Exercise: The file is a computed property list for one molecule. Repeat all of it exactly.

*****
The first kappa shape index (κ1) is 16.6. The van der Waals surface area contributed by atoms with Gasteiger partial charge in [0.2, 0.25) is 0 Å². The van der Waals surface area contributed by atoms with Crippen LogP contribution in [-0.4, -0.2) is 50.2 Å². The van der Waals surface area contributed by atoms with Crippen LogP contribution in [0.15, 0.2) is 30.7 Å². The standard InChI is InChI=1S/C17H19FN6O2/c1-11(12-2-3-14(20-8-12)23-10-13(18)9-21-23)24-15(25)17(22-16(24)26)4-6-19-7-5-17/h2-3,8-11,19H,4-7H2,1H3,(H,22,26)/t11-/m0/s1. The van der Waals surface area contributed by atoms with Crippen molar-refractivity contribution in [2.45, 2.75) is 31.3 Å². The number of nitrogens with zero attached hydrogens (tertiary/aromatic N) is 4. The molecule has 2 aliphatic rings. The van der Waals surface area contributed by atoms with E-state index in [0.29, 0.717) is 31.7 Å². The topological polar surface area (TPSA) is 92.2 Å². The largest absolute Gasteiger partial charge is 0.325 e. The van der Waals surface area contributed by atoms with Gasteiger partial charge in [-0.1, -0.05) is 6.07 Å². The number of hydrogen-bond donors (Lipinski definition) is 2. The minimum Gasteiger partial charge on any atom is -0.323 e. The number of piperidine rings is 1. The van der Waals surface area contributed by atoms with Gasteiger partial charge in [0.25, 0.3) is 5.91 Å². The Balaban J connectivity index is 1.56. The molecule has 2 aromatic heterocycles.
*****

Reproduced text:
The first kappa shape index (κ1) is 16.6. The van der Waals surface area contributed by atoms with Gasteiger partial charge in [0.2, 0.25) is 0 Å². The van der Waals surface area contributed by atoms with Crippen LogP contribution in [-0.4, -0.2) is 50.2 Å². The van der Waals surface area contributed by atoms with Crippen LogP contribution in [0.15, 0.2) is 30.7 Å². The standard InChI is InChI=1S/C17H19FN6O2/c1-11(12-2-3-14(20-8-12)23-10-13(18)9-21-23)24-15(25)17(22-16(24)26)4-6-19-7-5-17/h2-3,8-11,19H,4-7H2,1H3,(H,22,26)/t11-/m0/s1. The van der Waals surface area contributed by atoms with Crippen molar-refractivity contribution in [2.45, 2.75) is 31.3 Å². The number of nitrogens with zero attached hydrogens (tertiary/aromatic N) is 4. The molecule has 2 aliphatic rings. The van der Waals surface area contributed by atoms with E-state index in [0.29, 0.717) is 31.7 Å². The topological polar surface area (TPSA) is 92.2 Å². The largest absolute Gasteiger partial charge is 0.325 e. The van der Waals surface area contributed by atoms with Gasteiger partial charge in [-0.1, -0.05) is 6.07 Å². The number of hydrogen-bond donors (Lipinski definition) is 2. The minimum Gasteiger partial charge on any atom is -0.323 e. The number of piperidine rings is 1. The van der Waals surface area contributed by atoms with Gasteiger partial charge in [0.25, 0.3) is 5.91 Å². The Balaban J connectivity index is 1.56. The molecule has 2 aromatic heterocycles.